PCI (Peripheral Component Interconnect) Express is a scalable I/O (Input/Output) serial bus technology set to replace parallel PCI bus which came standard on motherboards manufactured from the early 1990s through 2004. In the latter part of 2004 PCI Express slots began appearing alongside standard slots, starting a gradual transition.
Intel first introduced PCI technology in 1991 to replace the ISA/EISA bus. It was later taken over by The PCI Special Interest Group (PCI-SIG) who revised the protocol in 1993. Although robust enough to last over a decade, total available bandwidth of just 133 MB/ps shared between slots meant that high demand devices quickly saturated resources. In 1997 this problem was partially alleviated by implementation of a separate AGP slot (Accelerated Graphics Port) with dedicated bandwidth. Other steps were also taken at the chip level along with integrated components, which helped to extend PCI's viability. However, with the advent of SATA, RAID, Gigabyte Ethernet and other high-demand devices, a new architecture was required.
Intel answered with PCI Express, or PCIe for short.
PCI Express has several advantages, not only to the user but to manufacturers. It can be implemented as a unifying I/O structure for desktops, mobiles, servers and workstations, and it's cheaper than PCI or AGP to implement at the board level. This keeps costs low for the consumer. It is also designed to be compatible with existing Operating Systems and PCI device drivers.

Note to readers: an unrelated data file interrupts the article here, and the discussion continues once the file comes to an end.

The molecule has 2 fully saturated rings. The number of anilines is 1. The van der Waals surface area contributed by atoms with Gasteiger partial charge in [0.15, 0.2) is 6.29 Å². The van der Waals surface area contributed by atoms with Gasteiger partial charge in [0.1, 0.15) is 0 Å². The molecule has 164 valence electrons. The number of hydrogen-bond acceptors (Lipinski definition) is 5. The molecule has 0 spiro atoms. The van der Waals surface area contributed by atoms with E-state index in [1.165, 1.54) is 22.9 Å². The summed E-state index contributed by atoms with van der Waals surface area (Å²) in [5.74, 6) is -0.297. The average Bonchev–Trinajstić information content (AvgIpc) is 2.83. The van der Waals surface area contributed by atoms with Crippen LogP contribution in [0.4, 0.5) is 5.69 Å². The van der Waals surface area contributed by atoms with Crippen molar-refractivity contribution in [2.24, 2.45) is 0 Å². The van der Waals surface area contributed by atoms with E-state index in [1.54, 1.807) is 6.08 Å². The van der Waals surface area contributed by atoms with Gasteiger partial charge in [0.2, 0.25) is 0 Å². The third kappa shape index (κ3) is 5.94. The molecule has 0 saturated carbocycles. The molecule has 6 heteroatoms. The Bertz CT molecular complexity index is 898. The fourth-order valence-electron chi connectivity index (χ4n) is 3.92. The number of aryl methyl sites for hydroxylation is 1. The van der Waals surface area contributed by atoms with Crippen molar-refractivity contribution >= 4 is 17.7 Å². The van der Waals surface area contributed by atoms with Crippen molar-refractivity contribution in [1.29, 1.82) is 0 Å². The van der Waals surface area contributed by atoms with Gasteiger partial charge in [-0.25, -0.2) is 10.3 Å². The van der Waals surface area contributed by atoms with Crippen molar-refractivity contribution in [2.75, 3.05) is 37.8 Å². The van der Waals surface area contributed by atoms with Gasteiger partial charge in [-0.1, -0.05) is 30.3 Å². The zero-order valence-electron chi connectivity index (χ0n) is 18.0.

PCI Express is a point-to-point connection, meaning it does not share bandwidth but communicates directly with devices via a switch that directs data flow. It also allows for hot swapping or hot plugging and consumes less power than PCI.
However the most promising feature is that it is scalable meaning greater bandwidth can be achieved through adding "lanes," ostensibly future-proofing into the next decade.
The initial rollout of PCI-Express provides three consumer flavors: x1, x2, and x16. The number represents the number of lanes: x1 has 1 lane; x2 has 2 lanes, and so on. Each lane is bi-directional and consists of 4 pins. Lanes have a delivery transfer rate of 250 MB/ps in each direction for a total of 500 MB/ps, per lane.
PCI Express is not to be confused with PCI-X, used in the server market. PCI-X improves on standard PCI bus to deliver a maximum bandwidth of 1GB/ps. PCIe has been developed for the server market as well, initially with the x4, x8 and x12 formats reserved. This far exceeds PCI-X capability.
Standard PCI is predicted to remain prevalent through 2006 while consumer-owned products and shelf-products filter through the market. Manufacturers of products that have high bandwidth requirements will logically be the first to take advantage of PCI Express capability with graphics cards leading the way.
PCIe slots are available on both Intel and AMD motherboards.